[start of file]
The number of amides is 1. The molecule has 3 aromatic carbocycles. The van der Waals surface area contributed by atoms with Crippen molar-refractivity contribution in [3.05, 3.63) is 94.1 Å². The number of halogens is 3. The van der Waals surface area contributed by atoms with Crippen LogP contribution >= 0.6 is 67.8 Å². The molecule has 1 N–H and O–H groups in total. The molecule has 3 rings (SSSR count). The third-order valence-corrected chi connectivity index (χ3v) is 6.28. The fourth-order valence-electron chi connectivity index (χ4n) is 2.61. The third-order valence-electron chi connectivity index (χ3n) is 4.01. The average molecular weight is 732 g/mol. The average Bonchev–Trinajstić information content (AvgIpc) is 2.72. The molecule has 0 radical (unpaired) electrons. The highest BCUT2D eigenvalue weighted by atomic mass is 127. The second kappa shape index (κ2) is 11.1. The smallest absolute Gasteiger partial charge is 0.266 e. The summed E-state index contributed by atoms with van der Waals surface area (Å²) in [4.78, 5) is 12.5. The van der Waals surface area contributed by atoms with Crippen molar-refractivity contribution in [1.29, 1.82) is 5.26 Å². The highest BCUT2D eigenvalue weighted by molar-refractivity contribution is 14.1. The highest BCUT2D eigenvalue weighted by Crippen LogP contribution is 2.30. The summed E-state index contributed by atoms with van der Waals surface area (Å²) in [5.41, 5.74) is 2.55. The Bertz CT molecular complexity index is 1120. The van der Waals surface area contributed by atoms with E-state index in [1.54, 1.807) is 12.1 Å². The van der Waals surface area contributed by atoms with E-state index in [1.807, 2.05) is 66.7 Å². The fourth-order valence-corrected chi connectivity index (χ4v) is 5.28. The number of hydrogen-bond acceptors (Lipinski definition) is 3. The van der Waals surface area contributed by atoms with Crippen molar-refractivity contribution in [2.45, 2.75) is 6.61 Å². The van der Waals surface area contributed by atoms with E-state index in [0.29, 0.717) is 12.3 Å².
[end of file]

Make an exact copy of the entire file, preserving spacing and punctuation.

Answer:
The number of amides is 1. The molecule has 3 aromatic carbocycles. The van der Waals surface area contributed by atoms with Crippen molar-refractivity contribution in [3.05, 3.63) is 94.1 Å². The number of halogens is 3. The van der Waals surface area contributed by atoms with Crippen LogP contribution >= 0.6 is 67.8 Å². The molecule has 1 N–H and O–H groups in total. The molecule has 3 rings (SSSR count). The third-order valence-corrected chi connectivity index (χ3v) is 6.28. The fourth-order valence-electron chi connectivity index (χ4n) is 2.61. The third-order valence-electron chi connectivity index (χ3n) is 4.01. The average molecular weight is 732 g/mol. The average Bonchev–Trinajstić information content (AvgIpc) is 2.72. The molecule has 0 radical (unpaired) electrons. The highest BCUT2D eigenvalue weighted by atomic mass is 127. The second kappa shape index (κ2) is 11.1. The smallest absolute Gasteiger partial charge is 0.266 e. The summed E-state index contributed by atoms with van der Waals surface area (Å²) in [4.78, 5) is 12.5. The van der Waals surface area contributed by atoms with Crippen molar-refractivity contribution in [1.29, 1.82) is 5.26 Å². The highest BCUT2D eigenvalue weighted by molar-refractivity contribution is 14.1. The highest BCUT2D eigenvalue weighted by Crippen LogP contribution is 2.30. The summed E-state index contributed by atoms with van der Waals surface area (Å²) in [5.41, 5.74) is 2.55. The Bertz CT molecular complexity index is 1120. The van der Waals surface area contributed by atoms with E-state index in [1.54, 1.807) is 12.1 Å². The van der Waals surface area contributed by atoms with E-state index in [1.807, 2.05) is 66.7 Å². The fourth-order valence-corrected chi connectivity index (χ4v) is 5.28. The number of hydrogen-bond acceptors (Lipinski definition) is 3. The van der Waals surface area contributed by atoms with Crippen molar-refractivity contribution in [2.45, 2.75) is 6.61 Å². The van der Waals surface area contributed by atoms with E-state index in [0.29, 0.717) is 12.3 Å².